Those results alone might be reason enough to expect continued performance from retailers, but further indicators like University of Michigan’s survey of consumers and monthly retail sales figures also shows a confident American shopper. The university’s monthly questionnaire of U.S. consumers’ perspective on their economic well-being has shown a steady uptick to its highest level since 2008, while September retail sales data remained on an uptrend for the seventh straight month in a row at 0.4 percent growth.

However, within those figures are other, more ominous signals that traders may do well to consider when weighing their strategy this winter. While still strong, sales figures are also contending with rising relative prices, rising inflation and those rising interest rates mentioned earlier in addition to persistently anemic wage growth. And, while the UM survey is an inherently subjective measure of consumers’ sense of their own financial wellbeing, the fact that it’s sitting just above where it was before the 2008 crash could make some investors a little anxious.

So, where does this leave us now?

Q3 retail earnings are a mixed bag, as Macy’s, Nordstrom and Dillard’s have all been punished heavily for their reports. It’s clear that the market is feeling a little jumpy, but it will really come down to where the U.S. consumer stands. There’s an argument to be made that the survey is a stronger indication of how much shoppers might be willing to spend than historical figures, particularly in the case of those who might be primed to shop for this holiday season, which is anticipated to break a 7-year sales record.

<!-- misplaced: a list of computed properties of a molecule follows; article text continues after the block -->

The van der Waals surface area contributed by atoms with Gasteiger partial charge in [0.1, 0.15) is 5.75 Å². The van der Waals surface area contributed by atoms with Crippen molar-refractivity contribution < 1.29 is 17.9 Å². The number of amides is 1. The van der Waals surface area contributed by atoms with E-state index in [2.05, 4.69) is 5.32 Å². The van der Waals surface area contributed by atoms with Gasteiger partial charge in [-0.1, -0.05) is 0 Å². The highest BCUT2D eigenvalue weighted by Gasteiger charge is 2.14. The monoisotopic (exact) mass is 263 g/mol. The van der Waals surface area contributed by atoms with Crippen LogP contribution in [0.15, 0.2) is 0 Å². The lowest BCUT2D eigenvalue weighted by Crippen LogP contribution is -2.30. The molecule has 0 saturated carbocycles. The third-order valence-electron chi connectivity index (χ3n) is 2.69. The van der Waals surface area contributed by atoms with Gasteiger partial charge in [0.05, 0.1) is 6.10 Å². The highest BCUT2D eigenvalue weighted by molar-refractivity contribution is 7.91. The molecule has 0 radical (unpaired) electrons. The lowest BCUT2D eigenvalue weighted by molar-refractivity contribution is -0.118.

But there’s also a case to be made the other way. Since late 2017, and arguably since the 2016 election, the market has been relying on tax cuts and deregulation to spur income growth and carry productivity past some costly trade wars. If the trickle-down in the cuts have plateaued, and workers don’t have the cash to throw around that some in the market are expecting, it might just be a longer, colder winter for retail.

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RETL Risks– An investment in the Fund involves risk, including the possible loss of principal. The Fund is non-diversified and includes risks associated with the Fund concentrating its investments in a particular industry, sector, or geographic region which can result in increased volatility. The use of derivatives such as futures contracts and swaps are subject to market risks that may cause their price to fluctuate over time. The Fund does not attempt to, and should not be expected to, provide returns which are three times the return of its underlying index for periods other than a single day. Risks of the Fund include Effects of Compounding and Market Volatility Risk, Leverage Risk, Counterparty Risk, Daily Index Correlation/Tracking Risk, Intra-Day Investment Risk, Other Investment Companies (including ETFs) Risk, and risks specific to investment in the securities of the Retail Industry. Please see the summary and full prospectuses for a more complete description of these and other risks of the Fund.
S&P Retail Select Industry Index (SPSIRETR)  – a modified equal-weighted index that is designed to measure performance of the stocks comprising the S&P Total Market Index that are classified in the Global Industry Classification Standard (GICS) retail sub-industry. One cannot directly invest in an index.